The Affair of the Necklace

The Affair of the Necklace is a 2001 American historical drama film directed by Charles Shyer. The screenplay by John Sweet is based on what became known as the Affair of the Diamond Necklace, an incident that helped fuel the French populace's disillusionment with the monarchy and, among other causes, eventually led to the French Revolution.[1] The film received negative reviews from critics, but the sets, music and costume design were widely praised.[2]

The Affair of the Necklace
Theatrical release poster
Directed byCharles Shyer
Produced byCharles Shyer
Andrew Kosove
Broderick Johnson
Redmond Morris
Written byJohn Sweet
StarringHilary Swank
Jonathan Pryce
Simon Baker
Adrien Brody
Joely Richardson
Christopher Walken
Narrated byBrian Cox
Music byDavid Newman
CinematographyAshley Rowe
Edited byDavid Moritz
Distributed byWarner Bros.
Release date
  • November 30, 2001 (2001-11-30) (limited)
  • December 7, 2001 (2001-12-07) (United States)
Running time
118 minutes
CountryUnited States
Budget$30 million
Box office$471,210


Jeanne de Saint-Rémy de Valois, orphaned at an early age, is determined to reclaim her noble title and the home taken from her family when she was a child. When she is rebuffed by Marie Antoinette and fails to achieve her goal through legal channels, she joins forces with the arrogant, well-connected gigolo Rétaux de Villette and her own wayward, womanizing husband Nicholas. They concoct a plan to earn her enough money to purchase the property.

In 1772, King Louis XV had commissioned Parisian jewellers Boehmer & Bassenge to create an opulent 2,800-carat (560 g), 647-diamond necklace to present to his mistress Madame du Barry, but the king died before it was completed. Hoping to recover the high cost of the necklace, its creators try to persuade Queen Marie Antoinette to purchase it. Knowing its history, she declines.

Jeanne approaches debauched libertine Cardinal Louis de Rohan and introduces herself as a confidante of the Queen. For years the Cardinal has yearned to regain the Queen's favor and acquire the position of Prime Minister of France, and when he is reassured by occultist Count Cagliostro that Jeanne is legitimate, he allows himself to be seduced by her promise to intervene on his behalf. He begins to correspond with the Queen and is unaware that his letters to her are intercepted and the Queen's responses are forgeries intended to manipulate him. The tone of the letters become very intimate. The cardinal becomes more and more convinced that Marie Antoinette is in love with him, and he becomes ardently enamored of her.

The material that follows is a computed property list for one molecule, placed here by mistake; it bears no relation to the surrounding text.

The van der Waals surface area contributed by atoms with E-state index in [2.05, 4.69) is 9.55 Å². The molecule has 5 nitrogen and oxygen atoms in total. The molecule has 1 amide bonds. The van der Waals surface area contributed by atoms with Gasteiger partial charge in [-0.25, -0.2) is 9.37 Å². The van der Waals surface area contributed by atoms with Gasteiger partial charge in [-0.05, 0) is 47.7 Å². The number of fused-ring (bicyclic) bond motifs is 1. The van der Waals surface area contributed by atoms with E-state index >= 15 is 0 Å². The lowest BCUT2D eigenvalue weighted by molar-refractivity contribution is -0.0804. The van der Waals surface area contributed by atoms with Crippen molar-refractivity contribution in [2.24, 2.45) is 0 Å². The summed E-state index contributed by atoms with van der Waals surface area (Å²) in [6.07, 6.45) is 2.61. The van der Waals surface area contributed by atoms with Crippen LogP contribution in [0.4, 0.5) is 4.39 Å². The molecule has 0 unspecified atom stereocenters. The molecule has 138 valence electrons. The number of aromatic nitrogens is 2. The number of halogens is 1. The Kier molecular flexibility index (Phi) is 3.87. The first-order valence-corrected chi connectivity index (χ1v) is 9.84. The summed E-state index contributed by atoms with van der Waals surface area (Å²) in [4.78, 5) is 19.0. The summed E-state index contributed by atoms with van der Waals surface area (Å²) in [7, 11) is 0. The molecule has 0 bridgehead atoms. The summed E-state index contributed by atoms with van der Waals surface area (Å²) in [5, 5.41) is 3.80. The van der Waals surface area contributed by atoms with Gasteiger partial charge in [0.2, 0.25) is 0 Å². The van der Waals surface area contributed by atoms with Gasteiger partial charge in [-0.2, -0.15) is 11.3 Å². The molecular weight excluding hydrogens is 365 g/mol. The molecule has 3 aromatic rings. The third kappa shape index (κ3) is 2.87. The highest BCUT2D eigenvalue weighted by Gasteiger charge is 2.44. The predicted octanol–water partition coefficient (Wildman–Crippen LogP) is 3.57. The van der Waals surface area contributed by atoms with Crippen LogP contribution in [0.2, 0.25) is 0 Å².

Jeanne allegedly arranges a meeting between the two in the gardens of the Palace of Versailles. Portraying the Queen is Nicole Leguay d'Oliva, a prostitute bearing some resemblance to her. Heavily cloaked, with her face in the shadows, she agrees to forget their past disagreements. The Cardinal believes his indiscretions have been forgiven and he once again is in the Queen's good favor.

Jeanne advises the Cardinal the Queen has decided to purchase the necklace but, not wanting to offend the populace by openly buying such an expensive trinket, she wishes him to do so on her behalf, with a promise to reimburse him for the cost by the Feast of the Assumption. The Cardinal gladly agrees and presents the necklace to Rétaux de Villette, believing him to be an emissary from the Queen. Nicholas de Lamotte sells some of the diamonds, and Jeanne uses the profits to buy her family home.